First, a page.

New council kauri dieback team in place

23 Nov 2018, 11:17 AM

A new dedicated three-strong team is bolstering Northland Regional Council (NRC) efforts to protect the region’s kauri from incurable dieback disease.

Government agencies, councils, iwi, scientists and researchers have been working to learn more about kauri dieback – and Phytophthora agathidicida, the microscopic pathogen that causes it – since its discovery about a decade ago.

The pathogen infects kauri roots, starving trees to death and is thought to be present over most of Northland, including ecological jewels like Waipoua Forest.

Kauri dieback team member in footwear cleaning station.Biosecurity Officer Gavin Clapperton emerges from a dieback footwear cleaning station in Whangarei’s AH Reed Memorial Park. Colleague Adrian Peachey, another new member of the regional council’s kauri dieback team, is behind him.

Council chairman Bill Shepherd says the NRC has been providing advice and assistance to many private Northland landowners who have reported trees with kauri dieback symptoms for several years.

We’ve been working with them on tailor-made kauri dieback management plans to try to lessen the risk of this disease spreading from private land and district council reserves.  We’re also training landowners to identify symptoms and report these.”

The regional council is a member of the multi-agency Kauri Dieback national programme, which carried out detailed aerial sweeps over much of the region last summer.

Chairman Shepherd says that aerial surveillance had been carried out using a system of high resolution camera equipment developed privately by a council staff member.

“It allowed the capture of much more detailed data than earlier flyovers, revealing almost 300 new sites across Northland where kauri may be suffering from the disease.”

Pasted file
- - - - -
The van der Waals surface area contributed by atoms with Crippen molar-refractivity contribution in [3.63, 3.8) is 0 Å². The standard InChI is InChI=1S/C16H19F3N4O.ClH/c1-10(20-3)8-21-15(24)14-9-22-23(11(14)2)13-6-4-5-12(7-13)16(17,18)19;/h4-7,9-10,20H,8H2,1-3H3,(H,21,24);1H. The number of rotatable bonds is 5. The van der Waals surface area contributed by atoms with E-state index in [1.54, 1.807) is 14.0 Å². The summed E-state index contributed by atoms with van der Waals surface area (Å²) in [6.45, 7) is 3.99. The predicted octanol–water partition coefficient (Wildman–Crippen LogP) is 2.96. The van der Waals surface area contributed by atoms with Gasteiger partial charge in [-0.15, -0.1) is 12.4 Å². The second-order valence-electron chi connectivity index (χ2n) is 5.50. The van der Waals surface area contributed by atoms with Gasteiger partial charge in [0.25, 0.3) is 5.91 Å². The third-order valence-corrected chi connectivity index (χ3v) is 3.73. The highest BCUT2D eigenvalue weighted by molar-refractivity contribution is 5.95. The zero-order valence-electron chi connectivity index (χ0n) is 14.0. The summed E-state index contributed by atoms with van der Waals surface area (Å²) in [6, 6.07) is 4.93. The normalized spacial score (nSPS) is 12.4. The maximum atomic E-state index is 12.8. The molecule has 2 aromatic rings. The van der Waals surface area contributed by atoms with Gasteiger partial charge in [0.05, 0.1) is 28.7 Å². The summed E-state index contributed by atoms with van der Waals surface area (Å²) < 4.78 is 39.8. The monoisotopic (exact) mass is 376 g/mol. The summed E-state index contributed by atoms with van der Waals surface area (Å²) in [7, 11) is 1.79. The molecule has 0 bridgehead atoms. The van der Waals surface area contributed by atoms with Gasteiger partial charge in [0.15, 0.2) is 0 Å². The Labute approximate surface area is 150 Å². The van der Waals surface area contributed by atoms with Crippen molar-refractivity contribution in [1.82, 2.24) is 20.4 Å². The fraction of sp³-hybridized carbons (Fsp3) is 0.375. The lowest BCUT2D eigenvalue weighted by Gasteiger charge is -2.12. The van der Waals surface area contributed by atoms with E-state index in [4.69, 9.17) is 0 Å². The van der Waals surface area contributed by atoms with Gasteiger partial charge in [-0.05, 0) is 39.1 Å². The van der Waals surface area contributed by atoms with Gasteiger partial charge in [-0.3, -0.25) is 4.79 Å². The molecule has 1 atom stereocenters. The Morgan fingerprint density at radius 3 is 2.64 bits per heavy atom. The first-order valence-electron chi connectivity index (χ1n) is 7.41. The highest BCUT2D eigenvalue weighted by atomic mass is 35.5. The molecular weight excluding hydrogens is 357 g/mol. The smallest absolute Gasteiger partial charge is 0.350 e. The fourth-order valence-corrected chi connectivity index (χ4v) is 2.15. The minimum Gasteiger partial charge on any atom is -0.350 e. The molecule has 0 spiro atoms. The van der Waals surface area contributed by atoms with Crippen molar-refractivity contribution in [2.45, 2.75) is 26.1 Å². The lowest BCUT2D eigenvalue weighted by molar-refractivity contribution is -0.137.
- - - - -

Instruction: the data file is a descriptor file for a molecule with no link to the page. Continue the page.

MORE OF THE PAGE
Chairman Shepherd says over the past few months, the council had started working its way through the massive task of visiting the newly-identified sites – many in difficult, hard-to-reach places – and taking soil samples to confirm the disease’s presence.

The council had under its latest Long Term Plan set up a dedicated three-strong kauri dieback team to assist in that work, with the two newest members hired and joining its ranks recently.  The two new staff are a further boost to several council staff who already carry out a variety of dieback-related work as part of their wider council biosecurity duties.

Chairman Shepherd says the pathogen responsible for kauri dieback can remain dormant in the soil (even without a host) for at least six years and scientists have discovered it can sense a kauri tree’s roots and swim towards them using tail-like flagella.

“Spores are typically introduced into kauri areas through human activity, but also by animals like pigs, and unfortunately it only takes just a pinhead of soil to move enough spores to spread the disease.”

Kauri are found throughout the Upper North Island, but Chairman Shepherd says unlike its neighbouring Auckland Council – which owns large tracts of public kauri forest – the only kauri NRC owns are found in small numbers amongst wider commercial forest it owns.

“The vast majority of Northland kauri are scattered over thousands of hectares of land controlled by the Department of Conservation or are on privately-owned land.”

He says the NRC has worked closely with the department and other partners to learn more about, and try to control, kauri dieback and is pleased at the recent central government announcement it would inject another almost $14 million into new research for tackling it and myrtle rust.

The government is also currently working towards a National Pest Management Plan for kauri dieback that would contain mandatory control measures to stop its spread.  However, Chairman Shepherd says under the council’s Northland Regional Pest Management Plan, any suspected kauri dieback must already legally be reported to an ‘appropriate management agency’ like the council.

A range of information about the disease is available from